Smalltalk tools in another world, with Hex

The inspector gives us an example of a useful morphic.js tool. Since we can pass Smalltalk blocks to JavaScript as callback functions, we have two-way communication between Smalltalk and JavaScript, and we can build morphic.js tools that mimic the traditional Squeak tools.

I’ve built two such tools so far, a workspace and a classes browser. You can try them out with these expressions:

HexMorphicJSWorkspace open.
HexMorphicJSClassesBrowser open

“Hex” refers to a user interface framework I wrote called Hex, which aggregates several JavaScript UI frameworks. HexMorphicJSWorkspace and HexMorphicJSClassesBrowser are subclasses of HexMorphicJSWindow. Each instance of every subclass of HexMorphicJSWindow can be used either as a standalone morphic.js window, or as a component in a more complex window. This is the case with these first two tools; a HexMorphicJSClassesBrowser uses a HexMorphicJSWorkspace as a pane for live code evaluation, and you can also use a HexMorphicJSWorkspace by itself as a workspace.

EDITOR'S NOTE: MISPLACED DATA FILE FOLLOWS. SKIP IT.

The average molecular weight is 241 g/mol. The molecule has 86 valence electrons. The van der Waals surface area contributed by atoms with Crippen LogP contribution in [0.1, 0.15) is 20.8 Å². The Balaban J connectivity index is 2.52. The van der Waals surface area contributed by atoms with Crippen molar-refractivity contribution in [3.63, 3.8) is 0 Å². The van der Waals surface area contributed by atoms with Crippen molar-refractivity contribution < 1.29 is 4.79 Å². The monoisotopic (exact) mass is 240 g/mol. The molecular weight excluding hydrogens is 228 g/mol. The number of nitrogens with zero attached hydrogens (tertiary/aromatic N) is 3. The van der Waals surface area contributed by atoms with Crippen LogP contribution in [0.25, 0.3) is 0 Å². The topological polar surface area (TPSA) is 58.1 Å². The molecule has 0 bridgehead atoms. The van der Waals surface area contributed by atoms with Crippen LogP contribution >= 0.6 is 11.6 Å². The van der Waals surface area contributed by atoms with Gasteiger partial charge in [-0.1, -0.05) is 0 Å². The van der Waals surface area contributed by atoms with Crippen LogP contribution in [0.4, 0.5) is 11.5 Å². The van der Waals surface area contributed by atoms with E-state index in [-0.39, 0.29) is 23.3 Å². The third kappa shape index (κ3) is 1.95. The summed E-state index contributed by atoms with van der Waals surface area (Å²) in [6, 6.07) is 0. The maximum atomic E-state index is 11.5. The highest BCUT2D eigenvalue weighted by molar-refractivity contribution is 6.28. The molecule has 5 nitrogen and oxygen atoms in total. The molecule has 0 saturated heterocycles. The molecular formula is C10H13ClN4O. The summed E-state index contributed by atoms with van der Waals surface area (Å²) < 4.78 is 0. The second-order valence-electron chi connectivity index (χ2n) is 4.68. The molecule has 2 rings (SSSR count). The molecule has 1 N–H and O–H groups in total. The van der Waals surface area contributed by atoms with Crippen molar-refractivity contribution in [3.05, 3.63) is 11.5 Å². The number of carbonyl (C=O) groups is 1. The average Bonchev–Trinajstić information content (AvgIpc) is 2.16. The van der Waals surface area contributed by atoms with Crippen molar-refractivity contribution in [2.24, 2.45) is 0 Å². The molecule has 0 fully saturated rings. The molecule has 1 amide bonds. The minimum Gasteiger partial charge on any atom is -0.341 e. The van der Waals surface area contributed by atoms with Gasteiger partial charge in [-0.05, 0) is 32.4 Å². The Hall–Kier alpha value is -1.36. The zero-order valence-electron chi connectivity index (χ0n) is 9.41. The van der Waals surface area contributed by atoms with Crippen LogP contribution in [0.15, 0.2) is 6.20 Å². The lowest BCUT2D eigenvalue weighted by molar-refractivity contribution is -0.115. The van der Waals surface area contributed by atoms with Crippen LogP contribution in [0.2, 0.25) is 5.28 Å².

With a small amount of work, we get much snappier versions of the traditional Smalltalk tools. When using them, SqueakJS only has to do work when the tools request information from them. For example, when a workspace wants to print the result of evaluating some Smalltalk code, it asks SqueakJS to compile and evaluate it.

coming up…

It would be a shame not to reuse all the UI construction effort that went into the original Squeak Morphic tools, though. What if we were to put each Morphic window onto its own canvas, so that SqueakJS didn’t have to support moving windows, clipping and so on? Perhaps just doing that would yield a performance improvement. I’ll write about that next time.

Backend Caffeine with Node.js and Tweetcoding

Posted in Appsterdam, consulting, Context, Smalltalk, Spoon, SqueakJS with tags , , , , , , on 27 June 2017 by Craig Latta

tweetcodingWe’ve seen a couple of examples of frontend Caffeine development, using jQuery UI and voxel.js. Let’s look at something on the backend, using Node.js and something I like to call tweetcoding.

Social Livecoding